Example 52. Plaintiff, a cook on the outfit cars of a railroad company, in his contract of employment, released the company from liability in case of future injury. Held, in a suit for damages for personal injury, such provision was invalid and no bar to the suit.98

(c) Other cases.

It is competent as a general rule for one contracting with another to limit his liability for negligence.

Example 53. A railroad company having a warehouse leased it to C with a provision in the lease that the railroad should not be liable for loss by fire originated from its engines. A fire occurred and C sued the company, claiming that the provision was invalid to cover a case of negligence. Held, valid and a good defense even against the company's negligence, as the company was not acting in its capacity of common carrier in leasing the warehouse."

Sec. 63. Usurious Contracts

The law of most jurisdictions prescribes the rate of interest which a creditor can charge the debtor for the use of money, and attaches a penalty or risk for charging a greater rate.

98. Kansas R. Co. v. Peavey, 29 Kan. 122.

99. Checkley v. I. C. R. Co., 257 111. 491.

Interest is compensation for the use of money owing to another. It is allowed in some cases where not agreed upon. For instance, judgments bear interest. But generally interest bearing debts are those which are agreed upon. The law now regards it as entirely proper that one who loans another money should have compensation from the other.100 Inasmuch, however, as those who are borrowers are frequently the easy victims of oppressive provisions the enforcement of which might throw them or certain of them upon the community it has become a commonly accepted policy of the law to limit the rate of interest which it is proper to charge. Above that is "usury." Charging usurious rates of interest is not criminal in the sense that it is punishable in any criminal proceeding. The penalty prescribed is a civil penalty, as for instance, loss of all interest. It is generally held that the defense of usury is one that a party must make for himself when sued upon the loan, and that if he pays the interest he cannot recover it back again upon the ground that it was usurious.101 The penalties prescribed in case of usury differ in different states. In some it is loss of the excess interest, in some loss of all interest, in some loss of a portion of the principal.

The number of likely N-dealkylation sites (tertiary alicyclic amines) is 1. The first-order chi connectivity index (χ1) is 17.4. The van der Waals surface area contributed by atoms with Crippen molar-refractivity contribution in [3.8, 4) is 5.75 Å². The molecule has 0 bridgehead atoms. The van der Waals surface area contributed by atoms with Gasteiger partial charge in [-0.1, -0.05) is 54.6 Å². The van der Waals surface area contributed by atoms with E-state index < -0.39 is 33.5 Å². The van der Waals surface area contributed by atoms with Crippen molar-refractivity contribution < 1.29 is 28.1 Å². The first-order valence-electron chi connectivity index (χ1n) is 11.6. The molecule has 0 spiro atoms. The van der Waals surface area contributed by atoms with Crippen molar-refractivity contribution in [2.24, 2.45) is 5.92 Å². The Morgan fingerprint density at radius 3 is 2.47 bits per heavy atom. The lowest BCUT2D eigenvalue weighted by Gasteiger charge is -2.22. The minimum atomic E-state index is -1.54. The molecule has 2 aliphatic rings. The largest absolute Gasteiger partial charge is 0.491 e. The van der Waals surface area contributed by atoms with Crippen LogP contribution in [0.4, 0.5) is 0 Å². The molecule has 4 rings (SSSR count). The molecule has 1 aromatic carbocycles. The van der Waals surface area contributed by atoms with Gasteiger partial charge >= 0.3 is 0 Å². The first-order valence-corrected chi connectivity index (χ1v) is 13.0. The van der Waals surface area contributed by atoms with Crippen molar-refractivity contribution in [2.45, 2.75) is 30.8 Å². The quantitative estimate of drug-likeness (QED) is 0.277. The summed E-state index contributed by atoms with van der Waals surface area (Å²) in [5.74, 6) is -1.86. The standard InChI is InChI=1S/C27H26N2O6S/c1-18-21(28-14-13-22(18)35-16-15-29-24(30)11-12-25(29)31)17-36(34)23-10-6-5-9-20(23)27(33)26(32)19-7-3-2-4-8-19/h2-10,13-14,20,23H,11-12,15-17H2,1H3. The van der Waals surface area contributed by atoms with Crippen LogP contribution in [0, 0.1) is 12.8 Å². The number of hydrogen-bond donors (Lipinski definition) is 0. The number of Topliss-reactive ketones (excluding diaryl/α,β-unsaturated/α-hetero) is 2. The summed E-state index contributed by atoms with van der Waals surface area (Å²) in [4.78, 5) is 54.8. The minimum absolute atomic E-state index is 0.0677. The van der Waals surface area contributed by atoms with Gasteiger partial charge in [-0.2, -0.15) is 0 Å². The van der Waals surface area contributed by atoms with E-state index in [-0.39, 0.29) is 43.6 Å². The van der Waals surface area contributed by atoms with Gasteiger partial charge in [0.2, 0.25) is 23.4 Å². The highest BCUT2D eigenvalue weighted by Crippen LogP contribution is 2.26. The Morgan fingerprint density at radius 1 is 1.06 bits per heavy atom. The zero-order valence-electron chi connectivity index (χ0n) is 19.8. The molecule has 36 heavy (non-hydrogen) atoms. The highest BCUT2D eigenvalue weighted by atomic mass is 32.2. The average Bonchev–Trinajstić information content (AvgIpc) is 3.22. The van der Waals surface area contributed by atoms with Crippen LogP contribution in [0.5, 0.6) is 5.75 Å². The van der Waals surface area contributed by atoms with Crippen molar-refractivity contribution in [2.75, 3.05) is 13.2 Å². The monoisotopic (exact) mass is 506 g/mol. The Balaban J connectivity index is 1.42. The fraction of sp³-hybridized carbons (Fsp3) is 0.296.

Corporations by some laws are excepted from the operation of the usury statute. Any amount agreed to be paid by them is enforceable.

Certain classes of lenders are allowed a greater rate of interest because of the nature of their business, as for instance, pawn brokers and lenders who loan in small amounts as a business. To lend at such rates such lenders must comply with the law permitting that class of business, as, for instance, the pawn broker statute.

100. By the early English law, "Christians" were not allowed to charge interest, and all interest, whether lawful (by those not Christian) or unlawful was called "usury."

101. In re Fishel, 192 Fed. 412.

Any device is usurious if it amounts to a greater charge than is permissible under the statute, no matter by what name called. Thus a "commission" on one's own money, a charge for services, if merely evasive, make the contract usurious if all the charges aggregate more than the rate allowed by law.102